It’s great fun, even moreso now that we’re weekly, instead of monthly. (Frankly I’m surprised ANYONE listened to those early episodes, given we did a month’s worth of comics in 2-3 hours. I’d like to apologize to everyone who endured those marathons and beseech their forgiveness.)

How would you describe your podcast to someone who hasn’t heard of it yet? How is it different from other Star Wars podcasts?

Jeff: Comics With Kenobi is a weekly review of the current Marvel comic book releases, with the IDW releases covered in our Young Padawan Editions. Our show is unique among both Star Wars and Comic podcasts because of our strict focus on Star Wars comics, as well as the background of each of our hosts. Jeff is just your average comic reader, while Matt has extensive knowledge of both comic book history and the industry due to his experience covering comics for The Associated Press.

What Jeff lacks in knowledge, he makes up for in enthusiasm, and what Matt lacks in…well, Matt doesn’t really lack in anything in this area. The other thing that sets our show apart is our reluctance to be overly critical of the creators, but instead our desire to try to understand where the creators are coming from and why they made the choices they made.

Matt: Our chief aim is to help keep people up to date with all the comics, from Marvel and IDW, obviously, but also fan-made works, too, including webcomics (A Star Wars Comic is utter brilliance and why Jim Mello and Alex Ray aren’t working at Marvel or IDW is beyond me), comics-based animation and strips, too. As Jeff wrote, we like to constructively criticize, when merited. We’re not harsh, we’re not pedantic and we don’t like to build walls. It gladdens me, us even, that several people who write, illustrate, color, letter, and edit Star Wars comics listen to our show. It gladdens us further that many, many more (at least 13, we like to say) also listen to us.

Tell me about your first episode (or first few episodes) and how your podcast has changed since those first few episodes.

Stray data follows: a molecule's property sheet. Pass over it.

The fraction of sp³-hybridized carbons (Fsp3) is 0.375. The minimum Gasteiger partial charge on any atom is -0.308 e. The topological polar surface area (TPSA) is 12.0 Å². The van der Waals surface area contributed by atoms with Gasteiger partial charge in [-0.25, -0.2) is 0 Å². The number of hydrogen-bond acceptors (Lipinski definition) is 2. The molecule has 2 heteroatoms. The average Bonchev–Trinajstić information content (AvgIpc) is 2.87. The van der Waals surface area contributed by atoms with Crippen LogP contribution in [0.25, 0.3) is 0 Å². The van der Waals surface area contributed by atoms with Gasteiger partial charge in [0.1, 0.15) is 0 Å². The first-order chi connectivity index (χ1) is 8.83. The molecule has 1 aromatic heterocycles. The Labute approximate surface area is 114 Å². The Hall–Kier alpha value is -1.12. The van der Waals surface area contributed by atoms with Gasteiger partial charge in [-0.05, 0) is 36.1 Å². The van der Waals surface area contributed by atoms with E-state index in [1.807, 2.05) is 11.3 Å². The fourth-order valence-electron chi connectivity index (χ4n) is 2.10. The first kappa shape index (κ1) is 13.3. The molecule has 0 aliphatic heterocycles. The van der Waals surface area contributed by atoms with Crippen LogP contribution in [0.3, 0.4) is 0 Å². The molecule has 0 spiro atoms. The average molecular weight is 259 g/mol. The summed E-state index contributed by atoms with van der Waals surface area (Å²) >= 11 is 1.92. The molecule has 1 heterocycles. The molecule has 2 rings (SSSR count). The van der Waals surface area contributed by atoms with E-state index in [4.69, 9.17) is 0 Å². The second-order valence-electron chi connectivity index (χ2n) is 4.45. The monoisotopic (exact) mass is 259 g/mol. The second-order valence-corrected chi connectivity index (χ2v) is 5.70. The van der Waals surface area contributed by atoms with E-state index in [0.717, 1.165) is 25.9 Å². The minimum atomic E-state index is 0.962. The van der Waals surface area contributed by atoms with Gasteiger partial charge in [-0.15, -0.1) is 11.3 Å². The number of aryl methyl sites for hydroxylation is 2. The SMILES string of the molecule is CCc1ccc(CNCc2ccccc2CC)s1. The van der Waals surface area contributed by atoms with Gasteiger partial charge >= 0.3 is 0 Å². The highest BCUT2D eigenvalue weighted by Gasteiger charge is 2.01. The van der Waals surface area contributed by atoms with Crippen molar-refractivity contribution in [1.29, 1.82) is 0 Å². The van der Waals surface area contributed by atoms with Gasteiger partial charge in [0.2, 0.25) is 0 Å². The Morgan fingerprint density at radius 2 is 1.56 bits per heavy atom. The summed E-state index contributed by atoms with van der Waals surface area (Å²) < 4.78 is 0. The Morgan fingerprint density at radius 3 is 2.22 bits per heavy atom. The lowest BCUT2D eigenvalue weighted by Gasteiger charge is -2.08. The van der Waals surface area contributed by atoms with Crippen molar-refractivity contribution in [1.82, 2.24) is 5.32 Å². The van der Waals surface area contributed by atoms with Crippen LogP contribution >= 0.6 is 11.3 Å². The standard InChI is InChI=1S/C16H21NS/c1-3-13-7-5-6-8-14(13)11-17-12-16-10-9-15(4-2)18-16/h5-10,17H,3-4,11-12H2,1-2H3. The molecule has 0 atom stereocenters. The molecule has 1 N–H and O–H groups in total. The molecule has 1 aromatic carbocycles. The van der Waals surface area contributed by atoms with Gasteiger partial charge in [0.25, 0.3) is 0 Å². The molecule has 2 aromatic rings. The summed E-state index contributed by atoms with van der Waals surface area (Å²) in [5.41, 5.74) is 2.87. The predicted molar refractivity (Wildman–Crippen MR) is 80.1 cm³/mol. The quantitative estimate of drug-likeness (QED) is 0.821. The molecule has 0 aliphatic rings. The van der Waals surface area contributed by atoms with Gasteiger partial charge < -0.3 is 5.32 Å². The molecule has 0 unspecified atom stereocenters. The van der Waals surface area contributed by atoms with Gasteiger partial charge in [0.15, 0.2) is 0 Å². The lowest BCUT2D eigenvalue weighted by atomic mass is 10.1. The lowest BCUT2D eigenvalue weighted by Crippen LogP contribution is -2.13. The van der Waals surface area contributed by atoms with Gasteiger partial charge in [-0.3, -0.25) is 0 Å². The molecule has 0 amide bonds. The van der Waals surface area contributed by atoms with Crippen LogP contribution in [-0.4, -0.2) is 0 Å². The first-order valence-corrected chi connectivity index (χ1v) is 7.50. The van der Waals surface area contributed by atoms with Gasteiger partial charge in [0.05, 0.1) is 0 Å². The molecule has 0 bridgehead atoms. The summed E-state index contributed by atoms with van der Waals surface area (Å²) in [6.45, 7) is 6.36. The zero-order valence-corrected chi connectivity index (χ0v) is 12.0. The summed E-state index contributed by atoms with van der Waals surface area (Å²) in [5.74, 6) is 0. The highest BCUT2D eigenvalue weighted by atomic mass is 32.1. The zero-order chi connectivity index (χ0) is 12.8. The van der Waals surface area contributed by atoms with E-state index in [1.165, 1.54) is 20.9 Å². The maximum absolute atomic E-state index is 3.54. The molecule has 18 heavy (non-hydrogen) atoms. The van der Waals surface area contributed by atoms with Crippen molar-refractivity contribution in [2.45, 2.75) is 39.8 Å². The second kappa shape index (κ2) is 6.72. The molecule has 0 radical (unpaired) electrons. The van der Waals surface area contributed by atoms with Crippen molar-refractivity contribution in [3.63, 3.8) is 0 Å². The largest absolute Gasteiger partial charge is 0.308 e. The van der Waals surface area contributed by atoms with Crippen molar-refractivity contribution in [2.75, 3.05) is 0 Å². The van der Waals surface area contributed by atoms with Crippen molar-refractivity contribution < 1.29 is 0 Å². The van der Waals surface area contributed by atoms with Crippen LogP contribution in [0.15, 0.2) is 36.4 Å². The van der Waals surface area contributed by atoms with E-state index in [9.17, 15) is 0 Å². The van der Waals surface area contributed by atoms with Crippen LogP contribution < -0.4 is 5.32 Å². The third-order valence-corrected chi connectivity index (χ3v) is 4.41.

Jeff: The main difference in the show then and now is length. Matt and I were only recording once a month, and therefore we were covering 4 weeks worth of comics instead of 1, resulting in shows that ran as long as 3 hours. By going weekly and focusing on just a few books at a time, our discussions are richer and allow for deeper dives into each title. Beyond that, I feel like Matt and I found a groove with one another pretty quickly, so I don’t know that our interactions have changed much.  

Matt: As our listeners have likely noticed, we tend to focus on Marvel’s comics on the main show, but we also know that Star Wars is for kids, which is why we were elated when Amy Wishman Nalan agreed to co-host our Young Padawans offshoot which focuses exclusively on IDW’s Star Wars Adventures comics. Amy’s kids, Emily and Micah, are a part of the show, and we have the greatest time breaking down each issue and hearing their thoughts. It’s akin to what Yoda said: “Truly wonderful, the mind of a child is.” Amy’s also critical to ensuring our coverage of Star Wars comics is expansive, particularly when there’s controversy, such as the Vader: Dark Visions #3 issue.

What are your top three favorite Star Wars comics (either the entire series or a particular issue) and why are they your favorites?

Jeff: Doctor Aphra – the entire series has been a blast. Even the arcs or issues that don’t land completely for me offer something that I can latch onto and be entertained by, not the least of which is the character of Aphra herself. She IS the Star Wars answer to Indiana Jones and I cannot get enough. 

Star Wars – the main title, and the entire series. I realize this is an easy answer, but the fact is that THESE characters and THIS era is what Star Wars is to me. The creative teams that have come and gone have each brought something unique and interesting to the proceedings, and I have yet to come across a story arc that does nothing for me.


Darth Vader – Volumes 1 and 2. When both series started, I thought “Do we really need MORE Darth Vader stories?” And the answer was always a resounding “Yes, you dolt.” The creators of both volumes mined the character for narrative and artistic gold on a regular basis, and I found myself fearing and feeling for the character, and simultaneously hating and loving the creatives for it. 

Matt: I loved Poe Dameron and was grateful we got 31 issues. Like Jeff, I am in deep smit with Doctor Aphra because she’s such a staggeringly interesting character with so many flaws and so much potential. Then there’s the supporting cast of new characters that complement the existing ones from the films and TV shows that we all know and love. But, for me, it’s the mini-series, all of them, even Mace Windu. I’m a firm believer that contained 4-, 5- and 7-issue series, even the adaptations (which have been quite entertaining) capture everything that’s truly Star Wars!